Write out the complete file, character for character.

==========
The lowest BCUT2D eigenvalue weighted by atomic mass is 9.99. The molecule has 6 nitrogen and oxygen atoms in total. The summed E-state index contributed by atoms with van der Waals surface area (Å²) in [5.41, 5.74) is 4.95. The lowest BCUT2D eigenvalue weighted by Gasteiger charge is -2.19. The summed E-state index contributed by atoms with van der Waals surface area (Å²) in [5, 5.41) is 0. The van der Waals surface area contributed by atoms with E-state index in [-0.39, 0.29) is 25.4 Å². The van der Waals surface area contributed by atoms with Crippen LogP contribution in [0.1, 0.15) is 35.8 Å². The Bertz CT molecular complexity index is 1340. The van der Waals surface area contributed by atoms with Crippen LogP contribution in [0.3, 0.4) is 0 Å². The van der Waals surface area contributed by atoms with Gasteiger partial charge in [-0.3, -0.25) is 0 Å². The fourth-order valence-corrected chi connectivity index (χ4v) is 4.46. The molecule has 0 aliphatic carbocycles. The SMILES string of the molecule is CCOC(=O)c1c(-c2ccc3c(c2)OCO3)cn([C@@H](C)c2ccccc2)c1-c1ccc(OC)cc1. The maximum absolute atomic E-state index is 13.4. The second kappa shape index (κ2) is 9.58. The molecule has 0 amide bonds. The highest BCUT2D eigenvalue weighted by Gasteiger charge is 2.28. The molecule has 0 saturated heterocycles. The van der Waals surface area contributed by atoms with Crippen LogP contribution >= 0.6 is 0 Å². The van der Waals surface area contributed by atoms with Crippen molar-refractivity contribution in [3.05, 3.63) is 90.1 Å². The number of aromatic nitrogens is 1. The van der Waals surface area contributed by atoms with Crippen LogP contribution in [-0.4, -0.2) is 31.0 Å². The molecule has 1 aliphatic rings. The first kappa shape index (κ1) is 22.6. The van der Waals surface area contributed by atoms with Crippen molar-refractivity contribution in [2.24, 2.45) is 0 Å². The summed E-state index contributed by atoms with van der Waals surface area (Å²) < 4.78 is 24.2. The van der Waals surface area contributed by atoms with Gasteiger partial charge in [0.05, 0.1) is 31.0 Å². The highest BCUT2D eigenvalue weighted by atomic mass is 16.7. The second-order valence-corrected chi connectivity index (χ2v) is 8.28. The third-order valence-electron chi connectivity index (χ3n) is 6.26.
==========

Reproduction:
The lowest BCUT2D eigenvalue weighted by atomic mass is 9.99. The molecule has 6 nitrogen and oxygen atoms in total. The summed E-state index contributed by atoms with van der Waals surface area (Å²) in [5.41, 5.74) is 4.95. The lowest BCUT2D eigenvalue weighted by Gasteiger charge is -2.19. The summed E-state index contributed by atoms with van der Waals surface area (Å²) in [5, 5.41) is 0. The van der Waals surface area contributed by atoms with E-state index in [-0.39, 0.29) is 25.4 Å². The van der Waals surface area contributed by atoms with Crippen LogP contribution in [0.1, 0.15) is 35.8 Å². The Bertz CT molecular complexity index is 1340. The van der Waals surface area contributed by atoms with Crippen LogP contribution in [0.3, 0.4) is 0 Å². The van der Waals surface area contributed by atoms with Gasteiger partial charge in [-0.3, -0.25) is 0 Å². The fourth-order valence-corrected chi connectivity index (χ4v) is 4.46. The molecule has 0 aliphatic carbocycles. The SMILES string of the molecule is CCOC(=O)c1c(-c2ccc3c(c2)OCO3)cn([C@@H](C)c2ccccc2)c1-c1ccc(OC)cc1. The maximum absolute atomic E-state index is 13.4. The second kappa shape index (κ2) is 9.58. The molecule has 0 amide bonds. The highest BCUT2D eigenvalue weighted by Gasteiger charge is 2.28. The molecule has 0 saturated heterocycles. The van der Waals surface area contributed by atoms with Crippen LogP contribution >= 0.6 is 0 Å². The van der Waals surface area contributed by atoms with Crippen molar-refractivity contribution in [3.05, 3.63) is 90.1 Å². The number of aromatic nitrogens is 1. The van der Waals surface area contributed by atoms with Crippen LogP contribution in [-0.4, -0.2) is 31.0 Å². The molecule has 1 aliphatic rings. The first kappa shape index (κ1) is 22.6. The van der Waals surface area contributed by atoms with Crippen molar-refractivity contribution in [2.24, 2.45) is 0 Å². The summed E-state index contributed by atoms with van der Waals surface area (Å²) < 4.78 is 24.2. The van der Waals surface area contributed by atoms with Gasteiger partial charge in [0.05, 0.1) is 31.0 Å². The highest BCUT2D eigenvalue weighted by atomic mass is 16.7. The second-order valence-corrected chi connectivity index (χ2v) is 8.28. The third-order valence-electron chi connectivity index (χ3n) is 6.26.